FanGraphs Baseball

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  1. not along = let alone?

    Nice article though, at least until the editing-clusterf*#ck that is the final paragraph. :D

    Comment by kris — May 3, 2009 @ 7:48 pm

  2. Ugh, awful.

    Thanks.

    Comment by R.J. Anderson — May 3, 2009 @ 7:51 pm

  3. Scarborough Green? Sounds like an Irish pirate.

    Comment by KingKirkpatrick — May 3, 2009 @ 9:42 pm

  4. I was gonna go with racehorse but yours works too.

    Comment by Dane — May 4, 2009 @ 12:09 am

  5. A tremendous performance no doubt. As Crawford has matured his basestealing has grown increasingly biased toward right handers. In 07, 08 and 09 he has stolen 77 bases on righthanders and only 9 on lefthanders. In fact, in that time period he’s only attempted 13 steals against lefthanders.

    Comment by dbuff — May 4, 2009 @ 1:17 am

  6. Not really related to the feat discussed here, but rather baserunning philosophy in general. Aggressive managers such as Mike Scioscia and Ozzie Guillen put runners in motion often to “put pressure on the defense.” Has anybody ever broken this down? Presumably, the effect would show itself in the BAbip difference, controlling for the hitter at the plate (hit-and-runs are more likely to be called with high-contact hitters, for example). Does anybody know if this has been studied before?

    Comment by Kevin S. — May 4, 2009 @ 1:32 am

  7. Yea it has, by John Dewan I think. No clue where it is on the net though.

    Comment by dan — May 4, 2009 @ 1:44 am

  8. Do you remember his conclusion?

    Comment by Kevin S. — May 4, 2009 @ 1:48 am

  9. Wouldn’t it make more sense that visiting players would get more steals because they’re guaranteed a 9th inning of batting?

    Comment by Kyle — May 4, 2009 @ 3:11 am

  10. the study found zero “pressure” effect. pitchers did not pitch less successfully nor did defenses defend less successfully in the face of base stealers or “small ball” tactics.

    Comment by fanOFdefenseAGAIN — May 4, 2009 @ 7:40 am

  11. That seems like a rather shocking conclusion, considering you’re creating huge gaps in the defense.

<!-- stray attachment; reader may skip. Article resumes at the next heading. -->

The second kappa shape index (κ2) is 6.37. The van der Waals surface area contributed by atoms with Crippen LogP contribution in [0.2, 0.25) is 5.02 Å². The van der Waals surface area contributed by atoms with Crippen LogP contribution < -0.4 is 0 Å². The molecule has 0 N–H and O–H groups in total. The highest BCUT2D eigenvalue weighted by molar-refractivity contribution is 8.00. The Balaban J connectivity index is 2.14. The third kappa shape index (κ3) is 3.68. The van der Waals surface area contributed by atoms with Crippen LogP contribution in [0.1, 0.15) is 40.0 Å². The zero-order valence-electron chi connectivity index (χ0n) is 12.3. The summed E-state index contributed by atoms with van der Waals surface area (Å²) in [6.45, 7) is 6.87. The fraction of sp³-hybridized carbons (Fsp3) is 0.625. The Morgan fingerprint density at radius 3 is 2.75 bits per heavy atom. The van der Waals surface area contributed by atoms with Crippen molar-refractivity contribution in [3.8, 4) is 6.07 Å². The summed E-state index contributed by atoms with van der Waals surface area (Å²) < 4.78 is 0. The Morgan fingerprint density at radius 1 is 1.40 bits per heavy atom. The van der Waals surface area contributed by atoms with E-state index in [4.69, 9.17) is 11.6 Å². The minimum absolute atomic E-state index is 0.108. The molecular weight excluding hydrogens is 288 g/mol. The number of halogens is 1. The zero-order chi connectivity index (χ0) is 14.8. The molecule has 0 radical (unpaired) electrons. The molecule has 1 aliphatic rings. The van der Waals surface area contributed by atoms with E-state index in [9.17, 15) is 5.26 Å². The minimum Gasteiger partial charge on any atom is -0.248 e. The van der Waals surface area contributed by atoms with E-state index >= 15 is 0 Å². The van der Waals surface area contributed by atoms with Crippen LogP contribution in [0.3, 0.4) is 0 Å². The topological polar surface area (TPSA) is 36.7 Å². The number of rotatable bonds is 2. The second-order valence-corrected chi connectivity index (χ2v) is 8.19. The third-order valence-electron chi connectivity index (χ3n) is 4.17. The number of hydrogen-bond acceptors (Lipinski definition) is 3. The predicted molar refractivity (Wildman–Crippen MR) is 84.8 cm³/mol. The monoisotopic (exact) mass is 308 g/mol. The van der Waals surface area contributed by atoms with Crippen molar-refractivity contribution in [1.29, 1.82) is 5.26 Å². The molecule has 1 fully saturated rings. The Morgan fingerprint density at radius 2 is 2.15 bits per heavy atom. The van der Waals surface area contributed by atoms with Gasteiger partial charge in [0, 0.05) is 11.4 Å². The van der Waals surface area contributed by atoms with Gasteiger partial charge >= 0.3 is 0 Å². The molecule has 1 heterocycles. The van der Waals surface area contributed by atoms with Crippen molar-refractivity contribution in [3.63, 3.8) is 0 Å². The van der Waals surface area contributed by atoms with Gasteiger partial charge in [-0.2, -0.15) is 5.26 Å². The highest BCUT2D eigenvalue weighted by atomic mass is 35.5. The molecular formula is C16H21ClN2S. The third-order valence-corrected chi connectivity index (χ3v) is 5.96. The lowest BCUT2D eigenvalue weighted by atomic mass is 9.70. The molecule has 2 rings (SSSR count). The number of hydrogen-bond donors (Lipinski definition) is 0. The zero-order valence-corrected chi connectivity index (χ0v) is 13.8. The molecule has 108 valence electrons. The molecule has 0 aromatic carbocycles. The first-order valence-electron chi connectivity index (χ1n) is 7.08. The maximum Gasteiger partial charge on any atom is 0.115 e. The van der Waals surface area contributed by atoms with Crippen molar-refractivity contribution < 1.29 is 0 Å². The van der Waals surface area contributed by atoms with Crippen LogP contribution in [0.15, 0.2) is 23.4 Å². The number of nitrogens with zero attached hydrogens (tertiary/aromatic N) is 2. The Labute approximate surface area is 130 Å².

Theoretically, you’re probably giving the hitter an extra 10? feet as the first baseman holds the hitter on. You’re also giving him an extra 10-15 feet? as the covering MI, pretty much gives up whatever range he has to the side he’s running away from (2nd basemen covering second gives up any range he has towards first base)

    The only way I can explain zero net change, is the batters crumbling under the pressure to hit the ball to the hole created by the covering defender. I suppose there’s a very real possibility that the hitter would hit substantially worse while trying to pick a spot, than if he was just hitting.

    I’m still not buying it though, and if I wasn’t lazy I’d definitely look to see what the variables are.

    Comment by kris — May 4, 2009 @ 11:07 am

  12. I believe the hit and run is employed primarily to reduce the probability of a double play on a ground ball hit with a runner on 1st, and not to increase the probability of a hit per se. With a right handed hitter, and therefore the second baseman probably covering the bag, it also increases the probability of the runner advancing to third on a ground ball to the right side. For these reasons it’s not normally used with 2 men out, which would be the case if it were used to increase the chances of a hit. With a ground ball pitcher and a contact hitter it can be a smart play.

    Comment by dbuff — May 4, 2009 @ 11:39 am

  13. I thought that’s where they held the eponymous fair.

    Comment by TomG — May 4, 2009 @ 4:25 pm

  14. I expect the probability of the base runner is caught stealing if no contact is made with two outs would usually outweigh the increased probability of a hit. Especially if the hit and run is not guaranteeing a run. If he has CC’s speed than he could score on a double/triple/hr.

    Comment by Kmoney — May 5, 2009 @ 6:33 am

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